How does such a great-tasting tea come from scrappy tumbleweed-looking bushes? The loose-leaf form looks similar to mulch, but the taste, once it hits the teacup, is the bomb! Meet the flavorful rooibos tea.
What Is Rooibos Tea?
Rooibos tea is tisane (herbal tea) made by brewing the leaves from an herbaceous plant known as Rooibos. This tea comes in two forms that include unfermented and fermented. The unfermented Rooibos is called “green Rooibos” and the fermented Rooibos is known as “red Rooibos” — one of the popular red tea types.
What Is Rooibos?
Rooibos (Aspalathus linearis) is an herbaceous shrub plant that grows in only one region of the world which is the Cederberg Mountains of South Africa. At first glance, the Rooibos plant looks like a scrappy desert bush somewhat close to a tumbleweed. The stems jaunt upwards from a clump and are covered in needle-like leaves.
Cultivators growing Rooibos have crops dotting the sandy soils of the valleys that hug the Olifants, Breede, and Hex rivers.
The History Behind Rooibos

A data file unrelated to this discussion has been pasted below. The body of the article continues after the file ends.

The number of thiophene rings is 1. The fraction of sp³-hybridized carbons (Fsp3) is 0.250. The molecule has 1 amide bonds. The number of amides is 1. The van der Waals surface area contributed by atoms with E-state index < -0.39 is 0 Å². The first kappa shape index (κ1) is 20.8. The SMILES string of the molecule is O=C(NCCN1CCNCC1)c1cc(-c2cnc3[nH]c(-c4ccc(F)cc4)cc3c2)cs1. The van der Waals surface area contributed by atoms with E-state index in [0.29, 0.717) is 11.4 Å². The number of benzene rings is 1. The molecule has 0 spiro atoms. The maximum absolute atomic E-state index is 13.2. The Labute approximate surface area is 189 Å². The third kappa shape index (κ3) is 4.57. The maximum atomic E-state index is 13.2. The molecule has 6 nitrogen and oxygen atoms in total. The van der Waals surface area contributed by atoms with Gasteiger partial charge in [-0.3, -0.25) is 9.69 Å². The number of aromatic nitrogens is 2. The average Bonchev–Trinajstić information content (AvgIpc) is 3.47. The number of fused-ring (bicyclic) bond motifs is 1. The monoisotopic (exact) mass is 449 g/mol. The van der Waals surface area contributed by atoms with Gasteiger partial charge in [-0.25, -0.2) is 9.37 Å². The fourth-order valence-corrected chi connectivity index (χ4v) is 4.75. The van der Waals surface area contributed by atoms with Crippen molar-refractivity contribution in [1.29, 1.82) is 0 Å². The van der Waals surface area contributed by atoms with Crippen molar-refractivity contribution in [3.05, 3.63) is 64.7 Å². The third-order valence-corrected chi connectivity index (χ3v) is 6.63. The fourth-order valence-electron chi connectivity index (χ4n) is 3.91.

Carl Thunberg (botanist) officially recorded Rooibos as a plant species back in 1772. Indigenous tribes were said to have used Rooibos to not only make tea but use medicinally to treat various ailments. It wasn’t until around 1900 that the value of this plant was recognized, and cultivation began.
World War II greatly influenced the tea industry leading to a major global tea shortage. The majority of the tea exports came from China and Japan, which were cut off from the war leading to tea traders seeking other alternatives to compensate for the serious deficit in available tea.
Rooibos was found to be a well-accepted alternative tea traders were looking for. Before long, tea drinkers accepted Rooibos as a main-stream tea thanks to Benjamin Ginsberg (a shop owner in Clanwilliam, South Africa.) He began to market Rooibos in 1904 that was cultivated and processed by Rooibos growers who were handed down the craft of Rooibos growing by their indigenous ancestors belonging to Khoikhoi tribes (the first population of people in South Africa.)
The local physician (Dr. P. Le Fras Nortier) in Clanwilliam is the one responsible for bringing attention to the medicinal benefits of Rooibos through a cooperative effort with local Rooibos growers. Dr. Nortier conducted various experiments and research to better understand how people benefit from consuming this tea.
Today, you can step into the local tea shop in Clanwilliam and enjoy one of a hundred variations of Rooibos tea. Among those varieties are herb/spice/fruit-infused Rooibos teas, green Rooibos, and fermented Rooibos. The world’s first tea espresso was invented in this area, with tea shops serving up espresso made from Rooibos. The fermented counterpart is what makes Rooibos the vibrant red color it’s known for.